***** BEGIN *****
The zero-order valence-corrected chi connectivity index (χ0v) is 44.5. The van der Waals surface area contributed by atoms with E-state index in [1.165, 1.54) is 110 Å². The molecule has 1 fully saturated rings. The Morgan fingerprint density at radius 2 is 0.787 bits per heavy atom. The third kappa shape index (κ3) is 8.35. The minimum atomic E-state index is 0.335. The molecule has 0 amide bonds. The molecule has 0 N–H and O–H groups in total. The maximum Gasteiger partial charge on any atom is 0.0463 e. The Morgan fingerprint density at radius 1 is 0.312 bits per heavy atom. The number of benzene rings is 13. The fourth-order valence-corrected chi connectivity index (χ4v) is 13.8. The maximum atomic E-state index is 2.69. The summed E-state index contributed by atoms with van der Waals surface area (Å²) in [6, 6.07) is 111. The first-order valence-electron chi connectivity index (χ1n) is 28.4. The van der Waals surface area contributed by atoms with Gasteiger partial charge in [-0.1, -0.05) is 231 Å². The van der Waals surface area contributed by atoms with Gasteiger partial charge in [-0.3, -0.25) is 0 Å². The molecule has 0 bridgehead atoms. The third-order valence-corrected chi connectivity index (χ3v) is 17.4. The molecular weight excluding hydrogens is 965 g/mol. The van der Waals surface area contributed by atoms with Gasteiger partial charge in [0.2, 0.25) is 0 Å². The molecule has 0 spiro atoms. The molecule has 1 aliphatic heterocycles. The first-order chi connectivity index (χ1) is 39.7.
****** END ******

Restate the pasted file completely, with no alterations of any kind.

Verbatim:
The zero-order valence-corrected chi connectivity index (χ0v) is 44.5. The van der Waals surface area contributed by atoms with E-state index in [1.165, 1.54) is 110 Å². The molecule has 1 fully saturated rings. The Morgan fingerprint density at radius 2 is 0.787 bits per heavy atom. The third kappa shape index (κ3) is 8.35. The minimum atomic E-state index is 0.335. The molecule has 0 amide bonds. The molecule has 0 N–H and O–H groups in total. The maximum Gasteiger partial charge on any atom is 0.0463 e. The Morgan fingerprint density at radius 1 is 0.312 bits per heavy atom. The number of benzene rings is 13. The fourth-order valence-corrected chi connectivity index (χ4v) is 13.8. The maximum atomic E-state index is 2.69. The summed E-state index contributed by atoms with van der Waals surface area (Å²) in [6, 6.07) is 111. The first-order valence-electron chi connectivity index (χ1n) is 28.4. The van der Waals surface area contributed by atoms with Gasteiger partial charge in [-0.1, -0.05) is 231 Å². The van der Waals surface area contributed by atoms with Gasteiger partial charge in [-0.3, -0.25) is 0 Å². The molecule has 0 bridgehead atoms. The third-order valence-corrected chi connectivity index (χ3v) is 17.4. The molecular weight excluding hydrogens is 965 g/mol. The van der Waals surface area contributed by atoms with Gasteiger partial charge in [0.2, 0.25) is 0 Å². The molecule has 0 spiro atoms. The molecule has 1 aliphatic heterocycles. The first-order chi connectivity index (χ1) is 39.7.